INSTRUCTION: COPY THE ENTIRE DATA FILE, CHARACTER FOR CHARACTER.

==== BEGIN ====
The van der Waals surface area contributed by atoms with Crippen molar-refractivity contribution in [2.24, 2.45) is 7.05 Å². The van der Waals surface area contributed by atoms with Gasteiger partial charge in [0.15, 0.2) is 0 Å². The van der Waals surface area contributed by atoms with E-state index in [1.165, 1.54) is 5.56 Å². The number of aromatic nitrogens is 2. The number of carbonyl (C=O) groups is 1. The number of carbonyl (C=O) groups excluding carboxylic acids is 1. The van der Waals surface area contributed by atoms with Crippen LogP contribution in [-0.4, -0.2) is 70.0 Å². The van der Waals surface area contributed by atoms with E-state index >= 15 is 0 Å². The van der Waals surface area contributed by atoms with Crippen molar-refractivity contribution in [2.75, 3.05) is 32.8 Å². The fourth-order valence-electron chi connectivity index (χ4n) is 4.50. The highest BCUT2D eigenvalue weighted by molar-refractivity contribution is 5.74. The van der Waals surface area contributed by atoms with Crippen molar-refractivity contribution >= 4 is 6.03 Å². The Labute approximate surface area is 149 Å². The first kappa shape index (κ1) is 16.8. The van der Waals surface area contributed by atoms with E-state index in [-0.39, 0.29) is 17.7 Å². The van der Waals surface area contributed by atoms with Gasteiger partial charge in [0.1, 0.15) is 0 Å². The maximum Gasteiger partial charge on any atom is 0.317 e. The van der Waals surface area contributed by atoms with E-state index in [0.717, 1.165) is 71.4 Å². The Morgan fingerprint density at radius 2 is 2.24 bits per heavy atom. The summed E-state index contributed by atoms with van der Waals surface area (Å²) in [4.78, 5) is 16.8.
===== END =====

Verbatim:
The van der Waals surface area contributed by atoms with Crippen molar-refractivity contribution in [2.24, 2.45) is 7.05 Å². The van der Waals surface area contributed by atoms with Gasteiger partial charge in [0.15, 0.2) is 0 Å². The van der Waals surface area contributed by atoms with E-state index in [1.165, 1.54) is 5.56 Å². The number of aromatic nitrogens is 2. The number of carbonyl (C=O) groups is 1. The number of carbonyl (C=O) groups excluding carboxylic acids is 1. The van der Waals surface area contributed by atoms with Crippen LogP contribution in [-0.4, -0.2) is 70.0 Å². The van der Waals surface area contributed by atoms with E-state index >= 15 is 0 Å². The van der Waals surface area contributed by atoms with Crippen molar-refractivity contribution in [2.75, 3.05) is 32.8 Å². The fourth-order valence-electron chi connectivity index (χ4n) is 4.50. The highest BCUT2D eigenvalue weighted by molar-refractivity contribution is 5.74. The van der Waals surface area contributed by atoms with Crippen molar-refractivity contribution >= 4 is 6.03 Å². The Labute approximate surface area is 149 Å². The first kappa shape index (κ1) is 16.8. The van der Waals surface area contributed by atoms with E-state index in [-0.39, 0.29) is 17.7 Å². The van der Waals surface area contributed by atoms with Gasteiger partial charge in [0.1, 0.15) is 0 Å². The maximum Gasteiger partial charge on any atom is 0.317 e. The van der Waals surface area contributed by atoms with E-state index in [0.717, 1.165) is 71.4 Å². The Morgan fingerprint density at radius 2 is 2.24 bits per heavy atom. The summed E-state index contributed by atoms with van der Waals surface area (Å²) in [4.78, 5) is 16.8.